Rescinding the NOD; Prior Opportunities; and Non-Requesting Spouses Behaving Badly – Designated Orders: November 11 – 15, 2019

Three orders from three judges this week. Of note, I discuss the Service’s authority under section 6212(d) to rescind a Notice of Deficiency (and its futility), along with the Court’s contempt authority under section 7456(c) (and its disuse). Let’s jump right in.

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Docket No. 12248-18 L, Augustine v. C.I.R. (Order Here)

Judge Gustafson grants Respondent’s motion for summary judgment in this CDP case—though only in part, as Respondent conceded noncompliance with section 6751. While the result is fairly straightforward, Petitioner’s history in interfacing with the IRS and TAS—but not the Tax Court—suggests that the importance of seeking Tax Court review wasn’t apparent.

The IRS assessed additional tax liabilities from an audit of 2013 and 2014, which disallowed various Schedule C deductions. The IRS issued a Notice of Deficiency on January 19, 2016; instead of filing a petition, the taxpayer continued corresponding with the IRS. The IRS reaffirmed its decision in a letter dated April 13, 2016—five days before the deadline to file a Tax Court petition.

I’ve seen numerous taxpayers who, desiring not to go to court and believing they can still prevail upon the IRS, continue corresponding with the IRS. In so doing, they often give up their right to go to Tax Court and to obtain meaningful review of the IRS’s underlying decision.  In fact, I’ve seen tax preparers and even CPAs make the same choice. In my view, there is almost never a reason to avoid the Tax Court once the IRS issues a Notice of Deficiency.

Nonetheless, Petitioner did not petition the Tax Court in response to the Notice of Deficiency. Instead, it seems she sought help from TAS, which requested that the IRS “rescind” the Notice of Deficiency.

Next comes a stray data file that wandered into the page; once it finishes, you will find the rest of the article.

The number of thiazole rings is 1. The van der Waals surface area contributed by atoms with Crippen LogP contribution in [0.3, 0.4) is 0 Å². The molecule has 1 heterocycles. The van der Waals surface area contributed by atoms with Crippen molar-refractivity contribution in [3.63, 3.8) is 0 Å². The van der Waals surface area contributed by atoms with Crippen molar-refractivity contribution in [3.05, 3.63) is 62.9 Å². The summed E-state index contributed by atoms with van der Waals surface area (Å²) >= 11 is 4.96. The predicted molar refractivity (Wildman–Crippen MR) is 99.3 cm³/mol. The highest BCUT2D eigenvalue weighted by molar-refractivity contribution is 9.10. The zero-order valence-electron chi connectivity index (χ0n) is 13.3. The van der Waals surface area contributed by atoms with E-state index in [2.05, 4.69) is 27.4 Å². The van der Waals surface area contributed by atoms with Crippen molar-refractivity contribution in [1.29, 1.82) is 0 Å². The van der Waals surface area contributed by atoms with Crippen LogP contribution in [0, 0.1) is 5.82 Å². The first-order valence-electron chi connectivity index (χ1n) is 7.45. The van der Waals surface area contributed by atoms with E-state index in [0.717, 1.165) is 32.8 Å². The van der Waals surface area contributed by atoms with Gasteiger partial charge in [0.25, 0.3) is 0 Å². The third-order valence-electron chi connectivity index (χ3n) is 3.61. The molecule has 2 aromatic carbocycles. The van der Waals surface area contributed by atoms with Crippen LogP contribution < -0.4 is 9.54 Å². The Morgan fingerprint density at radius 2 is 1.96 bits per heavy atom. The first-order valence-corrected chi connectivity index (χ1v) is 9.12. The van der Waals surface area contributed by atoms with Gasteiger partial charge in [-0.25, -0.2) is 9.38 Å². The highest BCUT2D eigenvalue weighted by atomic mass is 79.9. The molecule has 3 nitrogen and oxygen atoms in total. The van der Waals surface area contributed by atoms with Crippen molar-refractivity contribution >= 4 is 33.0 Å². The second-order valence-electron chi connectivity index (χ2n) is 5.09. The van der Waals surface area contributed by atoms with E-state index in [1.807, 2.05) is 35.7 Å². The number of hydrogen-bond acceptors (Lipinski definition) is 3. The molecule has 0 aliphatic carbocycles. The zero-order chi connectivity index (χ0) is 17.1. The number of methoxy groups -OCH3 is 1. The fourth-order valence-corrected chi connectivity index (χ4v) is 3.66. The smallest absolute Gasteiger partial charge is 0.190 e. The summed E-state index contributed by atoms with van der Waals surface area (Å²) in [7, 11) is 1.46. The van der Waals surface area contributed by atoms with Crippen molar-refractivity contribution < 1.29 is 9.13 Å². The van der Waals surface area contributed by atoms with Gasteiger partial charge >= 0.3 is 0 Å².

The IRS does have authority under section 6212(d) to rescind a Notice of Deficiency. If the rescission occurs, the Notice no longer functions as a valid Notice of Deficiency (though does still toll the assessment statute of limitations between the Notice’s issuance and its rescission). Faced with a rescinded Notice, the IRS could not assess additional tax, and the taxpayer could not petition the Tax Court for review.

Unsurprisingly, the IRS does not like to rescind Notices of Deficiency, and so refused TAS’s request to do so here. The criteria for rescinding a Notice of Deficiency are found in IRM 4.8.9.28.1, and include situations where (1) the notice was issued for an incorrect tax amount; (2) the notice was issued to the wrong taxpayer or for the wrong tax period; (3) the notice was issued without considering a properly filed consent to extend the assessment statute of limitation; (4) the taxpayer submits information establishing the actual tax due is less than the amount shown in the notice; or (5) the taxpayer requests a conference with the appropriate Appeals office, but only if Appeals decides that the case is susceptible to agreement. While TAS agreed that the notice should be rescinded—and presumably that one or more of these criteria were met—the IRS apparently did not. Moreover, if TAS’s decision came after the expiration of the 90 day period, the IRM explicitly provides that the IRS should not rescind the Notice. And of course, at that time, the taxpayer has no right to petition the Tax Court.

I’m not sure how long the IRS takes to process requests for rescission, and I’m not sure how long that occurred in this case. But it’s far safer and more productive, in my book, to request review in the Tax Court, ensure oneself of review from IRS Appeals, and resolve the case in this forum.

In this case, TAS did eventually prevail on the IRS to allow Petitioner to have a hearing with IRS Appeals. Still, Appeals made no changes to those in the Notice of Deficiency.